Old Sea Brigade – Ode to a Friend (Album Review)

A slowly-climbing addition to the roster of Indie Folk luminaries is the recently founded Old Sea Brigade, whose debut, self-titled EP of 2016 garnered critical acclaim. Now, Old Sea Brigade is ready to unleash its full album, titled Ode to a Friend.

Slated for release on Friday, January 4, 2019 via Nettwerk Records, Ode to a Friend is a whiff of fresh breeze and ripples of soft raindrops. Produced by Jeremy Griffith, it opens with the somber and nostalgic “Sinkhole,” whose cascading guitar plucks, subtle piano punches, and pulsating beats swing like graceful melodic pendulums. The rhythm then picks up a bit as the gentle strums of “Seen a Ghost” follow next, building into an aural heartbeat. The mood then becomes more melancholic with the languorous lullaby “Feel You.”

Will surely remind the initiated of the early years’ blue-wave predisposition of Coldplay (“Yellow”), “Resistance” penetrates the heart with its soothing string melodies. Another piano–acoustic guitar Folk ballad comes next— lead single “Hope,” resonating similar earthy, Pastoral Folk sentiments of the likes of Fleet Foxes (“White Winter Hymnal”), Bon Iver (“Holocene”), and Hollow Coves (“These Memories”). Following in the same simple balladry, the old-pub sound of “Stay Up” and the starry “Western Eyes” are a frolic farther down the memory lane of ’60s Psychedelic Folk.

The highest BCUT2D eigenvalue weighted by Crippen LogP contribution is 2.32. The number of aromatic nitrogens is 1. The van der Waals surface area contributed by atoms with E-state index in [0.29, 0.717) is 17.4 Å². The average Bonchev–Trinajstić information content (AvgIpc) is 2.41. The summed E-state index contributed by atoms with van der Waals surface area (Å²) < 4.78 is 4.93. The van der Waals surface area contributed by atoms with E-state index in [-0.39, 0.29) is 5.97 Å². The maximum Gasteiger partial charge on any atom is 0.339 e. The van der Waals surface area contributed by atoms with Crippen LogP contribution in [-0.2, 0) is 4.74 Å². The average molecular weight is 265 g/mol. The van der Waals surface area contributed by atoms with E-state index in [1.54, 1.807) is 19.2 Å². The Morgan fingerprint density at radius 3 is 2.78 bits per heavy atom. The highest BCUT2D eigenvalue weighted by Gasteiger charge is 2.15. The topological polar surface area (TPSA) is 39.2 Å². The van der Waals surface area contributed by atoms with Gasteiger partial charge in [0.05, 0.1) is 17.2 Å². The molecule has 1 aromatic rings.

Old Sea Brigade then goes full-tilt with the midtempo “Straight Through the Sun,” which is easily the album’s highlight; only to revert to melancholia once again, with “Watch It Again,” but this time with a slight drench of fuzziness. The penultimate track—“Cigarette” then returns the listener to the overall ambient and reflective soundscape of Ode to a Friend.

Finally, Old Sea Brigade—which is actually the Tennessee-based, Georgia-born Singer, Songwriter, and Multi-instrumentalist Ben Cramer—wraps up his first full-length with the short, sweet, cinematic panorama of its title-track—ending the album in solitary quietude.

Old Sea Brigade timely delivers its affectionate hush of a debut at the start of 2019. What a warm way to welcome the final year of the closing decade. That is why Cryptic Rock gives Ode to a Friend 4 out of 5 stars.

Purchase Ode to a Friend:

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ALfie vera mellaAuthor posts

Born in 1971, in Metro Manila, Philippines, aLfie vera mella is a healthcare worker, singer/songwriter, and editor/writer. He was the frontman of the ’90s-peaking Philippine Alternative Rock / New Wave band Half Life Half Death, which released a full-length album and several singles on Viva Records. aLfie worked at Diwa Scholastic Press as an editor/writer of academic textbooks and supplementary magazines, focusing on Science & Technology and English Grammar & Literature. In 2003, aLfie migrated to Canada; he has since been living in Winnipeg, Manitoba. He works full-time at a healthcare institution, while serving as the associate contributing editor of Filipino Journal—a local community newspaper in Winnipeg—tackling Literature, Languages, Cultures, Lifestyles, and Music. aLfie has been a music journalist since the mid-’90s for various print magazines as well as websites. He started writing album reviews for Cryptic Rock in 2015. In 2016, aLfie published Part One (Literature & Languages and Their Cultural Significance) of his Essay Series, Can You Hear the Sound of a Falling Leaf?; in 2021, his first book of poetry, Pag-íhip sa Dáhon ng Kahápon [Blowing Leaves of Yesterday]. In his spare time, he enjoys reading books and listening to music. aLfie is a dedicated father to his now 13-year-old son, Evawwen; and a loving husband to Kathryn Mella, who herself moonlights also as a writer aside from holding a degree in Bachelor of Arts, Major in Sociology.

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